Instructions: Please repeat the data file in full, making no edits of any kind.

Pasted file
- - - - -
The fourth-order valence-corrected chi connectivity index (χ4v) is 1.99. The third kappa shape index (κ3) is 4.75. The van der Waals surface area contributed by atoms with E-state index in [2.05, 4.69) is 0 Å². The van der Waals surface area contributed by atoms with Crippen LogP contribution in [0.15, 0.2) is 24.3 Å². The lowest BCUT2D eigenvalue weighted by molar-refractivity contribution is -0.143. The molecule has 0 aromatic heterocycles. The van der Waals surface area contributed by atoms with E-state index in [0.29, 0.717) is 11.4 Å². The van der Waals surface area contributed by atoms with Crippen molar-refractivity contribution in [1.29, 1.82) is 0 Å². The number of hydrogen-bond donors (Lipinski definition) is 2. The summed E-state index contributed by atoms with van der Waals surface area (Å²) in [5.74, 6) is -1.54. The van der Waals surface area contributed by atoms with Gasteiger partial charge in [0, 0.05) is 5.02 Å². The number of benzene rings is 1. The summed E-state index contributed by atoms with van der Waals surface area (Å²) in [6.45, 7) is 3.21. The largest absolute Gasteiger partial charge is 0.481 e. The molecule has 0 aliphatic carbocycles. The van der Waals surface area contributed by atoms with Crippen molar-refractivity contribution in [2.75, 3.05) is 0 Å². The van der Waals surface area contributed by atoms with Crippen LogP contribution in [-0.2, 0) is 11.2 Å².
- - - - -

The fourth-order valence-corrected chi connectivity index (χ4v) is 1.99. The third kappa shape index (κ3) is 4.75. The van der Waals surface area contributed by atoms with E-state index in [2.05, 4.69) is 0 Å². The van der Waals surface area contributed by atoms with Crippen LogP contribution in [0.15, 0.2) is 24.3 Å². The lowest BCUT2D eigenvalue weighted by molar-refractivity contribution is -0.143. The molecule has 0 aromatic heterocycles. The van der Waals surface area contributed by atoms with E-state index in [0.29, 0.717) is 11.4 Å². The van der Waals surface area contributed by atoms with Crippen molar-refractivity contribution in [1.29, 1.82) is 0 Å². The number of hydrogen-bond donors (Lipinski definition) is 2. The summed E-state index contributed by atoms with van der Waals surface area (Å²) in [5.74, 6) is -1.54. The van der Waals surface area contributed by atoms with Gasteiger partial charge in [0, 0.05) is 5.02 Å². The number of benzene rings is 1. The summed E-state index contributed by atoms with van der Waals surface area (Å²) in [6.45, 7) is 3.21. The largest absolute Gasteiger partial charge is 0.481 e. The molecule has 0 aliphatic carbocycles. The van der Waals surface area contributed by atoms with Crippen molar-refractivity contribution in [2.75, 3.05) is 0 Å². The van der Waals surface area contributed by atoms with Crippen LogP contribution in [-0.2, 0) is 11.2 Å².